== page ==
Tag Archives: language

Wat Sê Jy?

or “scusi?

Quora asked this question recently: “How do you know when you are fluent in a language?” here

I answered thus: My guess is usually you won’t really know. Native speakers are usually polite and will flatter you with a better assessment than is true. Maybe a better question to ask yourself is “When am I fluent enough?”

My guess? When you’re enjoying using it and not really thinking about it. I am fluent enough in Afrikaans and can happily hold any conversation with someone who only speaks that language. But even though I have spoken it since I was little, no native speaker would mistake me for a native Afrikaans speaker.

Confession: I laboured under the mistaken impression that I was completely fluent. No-one told me otherwise. Then at age fourteen I went to Namibia (South West Africa as it was) and visited third cousins I had never met before. Within two sentences one of them blurted out “Jis! Jy kan hoor jy’s ’n rooinek!” (Boy, You can hear you’re English-speaking!). And my bubble burst. I’m now amazed I was so deluded!

Another case in point: My 94-yr old Dad speaks “fluent Italian” which he learnt in Italy in WW2. I asked an Italian schoolfriend a few years ago “How well does the old man actually speak?” and he said “Really well. Really”. Somehow I think that’s politeness (two years in Italy seventy years ago when he was already 22yrs-old – ??). But I have no way of telling, so I’m happy to go with Claudio’s assessment! Thanks, figlio!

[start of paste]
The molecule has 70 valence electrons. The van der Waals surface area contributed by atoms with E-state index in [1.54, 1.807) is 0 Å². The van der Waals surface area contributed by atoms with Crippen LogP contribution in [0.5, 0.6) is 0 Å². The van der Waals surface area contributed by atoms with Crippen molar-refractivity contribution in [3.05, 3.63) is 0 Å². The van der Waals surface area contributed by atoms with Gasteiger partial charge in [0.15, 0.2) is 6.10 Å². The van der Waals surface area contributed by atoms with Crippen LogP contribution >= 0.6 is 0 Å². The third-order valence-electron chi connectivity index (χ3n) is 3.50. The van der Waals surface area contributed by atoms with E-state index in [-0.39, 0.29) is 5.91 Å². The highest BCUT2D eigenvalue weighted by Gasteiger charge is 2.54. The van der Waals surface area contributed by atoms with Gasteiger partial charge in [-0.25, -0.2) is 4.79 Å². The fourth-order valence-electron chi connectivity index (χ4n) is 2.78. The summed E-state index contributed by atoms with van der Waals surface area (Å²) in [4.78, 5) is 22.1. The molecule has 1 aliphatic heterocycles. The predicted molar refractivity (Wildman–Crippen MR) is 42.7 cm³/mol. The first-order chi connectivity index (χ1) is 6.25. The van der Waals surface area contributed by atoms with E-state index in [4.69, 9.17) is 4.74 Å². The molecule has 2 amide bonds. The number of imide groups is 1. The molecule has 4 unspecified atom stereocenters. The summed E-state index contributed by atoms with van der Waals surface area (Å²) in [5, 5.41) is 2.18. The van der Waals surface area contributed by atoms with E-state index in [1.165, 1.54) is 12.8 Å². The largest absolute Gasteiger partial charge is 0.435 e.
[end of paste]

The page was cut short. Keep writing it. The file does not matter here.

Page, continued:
Another: I often get complimented for speaking good Zulu. This is definitely not true and is just polite people’s way of saying “Thank you for trying to speak isiZulu to me”.

 

Mosleyisms

Stan Mosley worked for the Woollen Mills in Harrismith back in the ‘fifties. Born in England, he had a colourful turn of phrase. Mom used to tell us of things he said over the years, but I forget them, so I’ve been trying to get her to remember them. Here are some:

  • A journey in a pickup along a rough road “We rattled along like a tin of sardines”.
  • Harsh justice: “The judge sentenced him to be hanged by the neck until death us do part”.
  • On the golf course: “The ball was rolling towards the pin, gathering memorandum”.

HS Golf course

  • The lights went out at the factory, so Stan phoned up Ben Priest in the municipality: “Mr Priest! Is there any lights?” To which Mr Priest answered “No, there isn’t none at present now”.
  • On Platberg: “On the mountain the only living thing we saw was a dead baboon”.